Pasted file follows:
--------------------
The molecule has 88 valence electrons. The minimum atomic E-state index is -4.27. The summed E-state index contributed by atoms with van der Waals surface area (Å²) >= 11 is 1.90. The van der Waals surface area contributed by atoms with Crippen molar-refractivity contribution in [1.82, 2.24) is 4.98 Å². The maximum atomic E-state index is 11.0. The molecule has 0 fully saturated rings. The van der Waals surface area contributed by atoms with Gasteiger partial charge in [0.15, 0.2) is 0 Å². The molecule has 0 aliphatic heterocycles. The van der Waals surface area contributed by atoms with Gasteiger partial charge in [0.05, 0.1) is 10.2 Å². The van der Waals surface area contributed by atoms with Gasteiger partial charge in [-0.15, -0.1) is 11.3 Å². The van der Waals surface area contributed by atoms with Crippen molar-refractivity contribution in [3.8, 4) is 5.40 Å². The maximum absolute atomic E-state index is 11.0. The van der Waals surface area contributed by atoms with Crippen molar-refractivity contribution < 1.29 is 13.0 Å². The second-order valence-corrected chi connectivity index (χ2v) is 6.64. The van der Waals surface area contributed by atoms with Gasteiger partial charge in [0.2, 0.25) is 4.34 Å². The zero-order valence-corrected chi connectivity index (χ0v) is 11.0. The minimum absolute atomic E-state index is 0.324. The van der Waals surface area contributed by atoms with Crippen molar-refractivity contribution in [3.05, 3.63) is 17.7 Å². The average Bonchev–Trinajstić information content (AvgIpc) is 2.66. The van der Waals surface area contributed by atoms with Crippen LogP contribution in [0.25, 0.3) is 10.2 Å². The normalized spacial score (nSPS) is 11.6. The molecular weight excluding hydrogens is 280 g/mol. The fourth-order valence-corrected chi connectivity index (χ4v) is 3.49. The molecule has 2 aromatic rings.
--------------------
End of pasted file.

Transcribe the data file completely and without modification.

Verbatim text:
The molecule has 88 valence electrons. The minimum atomic E-state index is -4.27. The summed E-state index contributed by atoms with van der Waals surface area (Å²) >= 11 is 1.90. The van der Waals surface area contributed by atoms with Crippen molar-refractivity contribution in [1.82, 2.24) is 4.98 Å². The maximum atomic E-state index is 11.0. The molecule has 0 fully saturated rings. The van der Waals surface area contributed by atoms with Gasteiger partial charge in [0.15, 0.2) is 0 Å². The molecule has 0 aliphatic heterocycles. The van der Waals surface area contributed by atoms with Gasteiger partial charge in [0.05, 0.1) is 10.2 Å². The van der Waals surface area contributed by atoms with Gasteiger partial charge in [-0.15, -0.1) is 11.3 Å². The van der Waals surface area contributed by atoms with Crippen molar-refractivity contribution in [3.8, 4) is 5.40 Å². The maximum absolute atomic E-state index is 11.0. The van der Waals surface area contributed by atoms with Crippen molar-refractivity contribution < 1.29 is 13.0 Å². The second-order valence-corrected chi connectivity index (χ2v) is 6.64. The van der Waals surface area contributed by atoms with Gasteiger partial charge in [0.2, 0.25) is 4.34 Å². The zero-order valence-corrected chi connectivity index (χ0v) is 11.0. The minimum absolute atomic E-state index is 0.324. The van der Waals surface area contributed by atoms with Crippen molar-refractivity contribution in [3.05, 3.63) is 17.7 Å². The average Bonchev–Trinajstić information content (AvgIpc) is 2.66. The van der Waals surface area contributed by atoms with Crippen LogP contribution in [0.25, 0.3) is 10.2 Å². The normalized spacial score (nSPS) is 11.6. The molecular weight excluding hydrogens is 280 g/mol. The fourth-order valence-corrected chi connectivity index (χ4v) is 3.49. The molecule has 2 aromatic rings.